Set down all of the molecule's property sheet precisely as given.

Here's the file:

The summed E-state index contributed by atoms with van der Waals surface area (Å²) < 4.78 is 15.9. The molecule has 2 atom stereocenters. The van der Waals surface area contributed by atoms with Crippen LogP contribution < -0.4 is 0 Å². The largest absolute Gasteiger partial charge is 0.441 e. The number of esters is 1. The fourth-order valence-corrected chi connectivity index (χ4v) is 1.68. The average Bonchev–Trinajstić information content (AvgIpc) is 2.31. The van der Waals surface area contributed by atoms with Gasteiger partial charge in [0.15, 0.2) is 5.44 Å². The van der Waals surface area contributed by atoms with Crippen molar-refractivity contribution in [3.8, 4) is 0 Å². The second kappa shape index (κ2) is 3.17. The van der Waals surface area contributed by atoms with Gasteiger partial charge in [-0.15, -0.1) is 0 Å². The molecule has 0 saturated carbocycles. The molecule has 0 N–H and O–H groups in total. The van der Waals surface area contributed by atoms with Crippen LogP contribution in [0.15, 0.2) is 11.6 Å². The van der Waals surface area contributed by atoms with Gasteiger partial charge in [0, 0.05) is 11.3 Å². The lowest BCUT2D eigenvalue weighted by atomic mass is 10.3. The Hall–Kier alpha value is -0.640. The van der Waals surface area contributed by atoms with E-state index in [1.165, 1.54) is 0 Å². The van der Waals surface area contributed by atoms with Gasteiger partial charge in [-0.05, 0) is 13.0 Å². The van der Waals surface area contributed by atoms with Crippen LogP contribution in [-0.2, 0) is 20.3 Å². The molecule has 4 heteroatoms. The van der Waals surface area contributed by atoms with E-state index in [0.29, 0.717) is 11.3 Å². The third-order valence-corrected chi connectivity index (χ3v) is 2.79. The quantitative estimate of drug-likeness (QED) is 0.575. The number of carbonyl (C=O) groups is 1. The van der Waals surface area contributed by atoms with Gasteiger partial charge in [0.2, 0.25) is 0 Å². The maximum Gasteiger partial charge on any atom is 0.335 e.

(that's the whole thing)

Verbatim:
The summed E-state index contributed by atoms with van der Waals surface area (Å²) < 4.78 is 15.9. The molecule has 2 atom stereocenters. The van der Waals surface area contributed by atoms with Crippen LogP contribution < -0.4 is 0 Å². The largest absolute Gasteiger partial charge is 0.441 e. The number of esters is 1. The fourth-order valence-corrected chi connectivity index (χ4v) is 1.68. The average Bonchev–Trinajstić information content (AvgIpc) is 2.31. The van der Waals surface area contributed by atoms with Gasteiger partial charge in [0.15, 0.2) is 5.44 Å². The van der Waals surface area contributed by atoms with Crippen molar-refractivity contribution in [3.8, 4) is 0 Å². The second kappa shape index (κ2) is 3.17. The van der Waals surface area contributed by atoms with Gasteiger partial charge in [-0.15, -0.1) is 0 Å². The molecule has 0 saturated carbocycles. The molecule has 0 N–H and O–H groups in total. The van der Waals surface area contributed by atoms with Crippen LogP contribution in [0.15, 0.2) is 11.6 Å². The van der Waals surface area contributed by atoms with Gasteiger partial charge in [0, 0.05) is 11.3 Å². The lowest BCUT2D eigenvalue weighted by atomic mass is 10.3. The Hall–Kier alpha value is -0.640. The van der Waals surface area contributed by atoms with E-state index in [1.165, 1.54) is 0 Å². The van der Waals surface area contributed by atoms with Gasteiger partial charge in [-0.05, 0) is 13.0 Å². The van der Waals surface area contributed by atoms with Crippen LogP contribution in [-0.2, 0) is 20.3 Å². The molecule has 4 heteroatoms. The van der Waals surface area contributed by atoms with E-state index in [0.29, 0.717) is 11.3 Å². The third-order valence-corrected chi connectivity index (χ3v) is 2.79. The quantitative estimate of drug-likeness (QED) is 0.575. The number of carbonyl (C=O) groups is 1. The van der Waals surface area contributed by atoms with Gasteiger partial charge in [0.2, 0.25) is 0 Å². The maximum Gasteiger partial charge on any atom is 0.335 e.